The city of Oxnard may have been out of the path of the Thomas Fire, but it, too, was affected, as local schools closed their doors in response for a week at the onset. The abatement of the Halaco Superfund Site, which had become a mini-camp for the area homeless population, was postponed due to the county’s winter warming shelter being used as an emergency staging location for the National Guard.

On Dec. 12, City Manager Greg Nyhoff announced his intent to resign, with his final day being Jan. 5, 2018. Police Chief Scott Whitney will be sitting in as interim City Manager.

Port Hueneme

The city embraces the idea of being dubbed “Pot Hueneme” by welcoming medical marijuana-centric businesses to set up operation, bucking the trend of cities in Ventura County rejecting such permitting. The city approved two dispensaries in 2017, set to open in the new year. City Councilman Jim Hensley sues for violating his free speech rights while former Housing Authority director Joseph Gately won a $1.5 million settlement after being fired when he revealed HUD monies were not being properly allocated.

Santa Paula

On May 13, a homeless man was lit aflame while sleeping on a bench in Veteran’s Park. Jorge Chavez, 36, was arrested later the next day and charged with assault with a deadly weapon, and later, charged with first-degree murder after the victim passed away May 23.

The Wishtoyo Foundation filed a motion on June 9 to intervene in proceedings regarding a proposed natural-gas power plant in the Santa Clara River Valley. The plant, dubbed the Mission Rock Energy Center (MREC), would sit to the east of Santa Paula. The project, which was proposed in December 2015, has been opposed by Santa Paula residents and the Santa Paula City Council, which questioned the need for the power plant and issued a formal objection to the plant in October 2016, raising environmental and social concerns.

Limoneira officials and county representatives break ground on Wednesday, Nov. 8, on the master planned community Harvest at Limoneira. Built on Limoneira Company’s East Area 1 property, the development will span 500 acres and will host 1,500 new homes; new schools; community facilities for health care; new commercial spaces; a sports park; an amphitheater and hiking trails.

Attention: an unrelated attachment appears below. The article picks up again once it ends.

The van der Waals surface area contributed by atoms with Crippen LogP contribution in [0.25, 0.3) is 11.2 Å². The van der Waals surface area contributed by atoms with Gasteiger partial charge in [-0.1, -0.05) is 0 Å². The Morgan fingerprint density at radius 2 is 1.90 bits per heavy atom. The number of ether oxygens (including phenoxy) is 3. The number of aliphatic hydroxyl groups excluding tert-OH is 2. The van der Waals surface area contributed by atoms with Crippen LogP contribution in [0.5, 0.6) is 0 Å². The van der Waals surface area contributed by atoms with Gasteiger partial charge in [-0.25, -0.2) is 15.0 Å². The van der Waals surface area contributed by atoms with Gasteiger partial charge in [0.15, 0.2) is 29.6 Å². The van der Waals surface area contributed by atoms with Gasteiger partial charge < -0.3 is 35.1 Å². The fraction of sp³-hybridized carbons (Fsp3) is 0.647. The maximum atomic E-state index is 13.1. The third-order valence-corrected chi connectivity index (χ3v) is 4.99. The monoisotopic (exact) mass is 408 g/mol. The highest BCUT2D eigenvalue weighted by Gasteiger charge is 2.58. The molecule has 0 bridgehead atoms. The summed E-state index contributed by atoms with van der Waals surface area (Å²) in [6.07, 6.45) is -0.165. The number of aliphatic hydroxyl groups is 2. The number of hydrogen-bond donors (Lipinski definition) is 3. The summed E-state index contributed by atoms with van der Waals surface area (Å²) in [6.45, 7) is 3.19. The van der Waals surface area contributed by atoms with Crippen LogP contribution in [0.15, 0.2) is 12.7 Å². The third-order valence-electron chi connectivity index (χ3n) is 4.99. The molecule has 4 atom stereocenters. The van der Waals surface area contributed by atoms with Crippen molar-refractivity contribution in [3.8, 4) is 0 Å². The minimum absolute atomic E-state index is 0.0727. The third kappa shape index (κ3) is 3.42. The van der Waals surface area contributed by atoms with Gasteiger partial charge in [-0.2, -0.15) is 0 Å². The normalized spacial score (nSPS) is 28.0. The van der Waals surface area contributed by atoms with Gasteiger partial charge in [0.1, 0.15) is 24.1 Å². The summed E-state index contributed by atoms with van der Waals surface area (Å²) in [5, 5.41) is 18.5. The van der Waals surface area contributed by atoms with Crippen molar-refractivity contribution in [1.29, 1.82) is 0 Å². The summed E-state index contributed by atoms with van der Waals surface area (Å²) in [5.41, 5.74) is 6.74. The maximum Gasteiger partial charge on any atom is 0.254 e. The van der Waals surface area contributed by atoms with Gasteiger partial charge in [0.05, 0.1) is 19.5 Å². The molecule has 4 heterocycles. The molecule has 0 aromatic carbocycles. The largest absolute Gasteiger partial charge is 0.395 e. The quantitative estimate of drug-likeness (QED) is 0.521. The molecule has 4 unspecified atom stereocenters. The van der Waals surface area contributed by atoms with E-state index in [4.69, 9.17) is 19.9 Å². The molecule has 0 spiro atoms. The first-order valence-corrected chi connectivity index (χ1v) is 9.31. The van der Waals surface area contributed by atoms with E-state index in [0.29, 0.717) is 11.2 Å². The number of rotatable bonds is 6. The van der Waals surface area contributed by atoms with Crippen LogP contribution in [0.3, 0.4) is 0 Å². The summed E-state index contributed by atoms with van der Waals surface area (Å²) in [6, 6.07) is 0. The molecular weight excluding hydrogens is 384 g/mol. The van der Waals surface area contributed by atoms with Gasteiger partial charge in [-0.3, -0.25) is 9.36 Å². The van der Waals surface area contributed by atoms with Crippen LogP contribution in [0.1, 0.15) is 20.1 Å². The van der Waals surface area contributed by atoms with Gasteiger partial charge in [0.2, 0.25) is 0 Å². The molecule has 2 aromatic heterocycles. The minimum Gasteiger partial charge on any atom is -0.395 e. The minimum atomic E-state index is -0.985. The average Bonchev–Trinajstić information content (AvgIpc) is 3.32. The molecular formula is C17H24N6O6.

In October, Thomas Aquinas College, a Catholic college, won an exemption from the Health and Human Services Contraceptive Mandate of the Affordable Care Act.

Simi Valley

In November, it was revealed that several lawsuits are pending, while others are in the process of being filed, against the El Rancho Simi Pioneer Cemetery District alleging it and its former manager Barbara Scroggins mishandled human remains, fraud and breach of contract, after discovering that the body of the deceased Helen Gallick had not been buried where the family had been told she was in 2015. To date, an attorney representing one of plaintiffs said that there are perhaps over 20 affected by the fraudulent burials.

Thousand Oaks

California’s first water-market launched in June at California Lutheran University, a market that allows farmers to sell unused groundwater allocations to other farmers. 

In November, Conejo Valley Unified School District teachers and students protested a new policy that could dramatically change what students read as a part of their curriculum. The proposal, passed during the late hours of Tuesday, Nov. 14, will require instructors to receive permission from parents before proceeding with book assignments, creating syllabi and providing written and oral warnings if said book contains adult material. Board Member Sandee Everett introduced the policy on Tuesday, Nov. 7.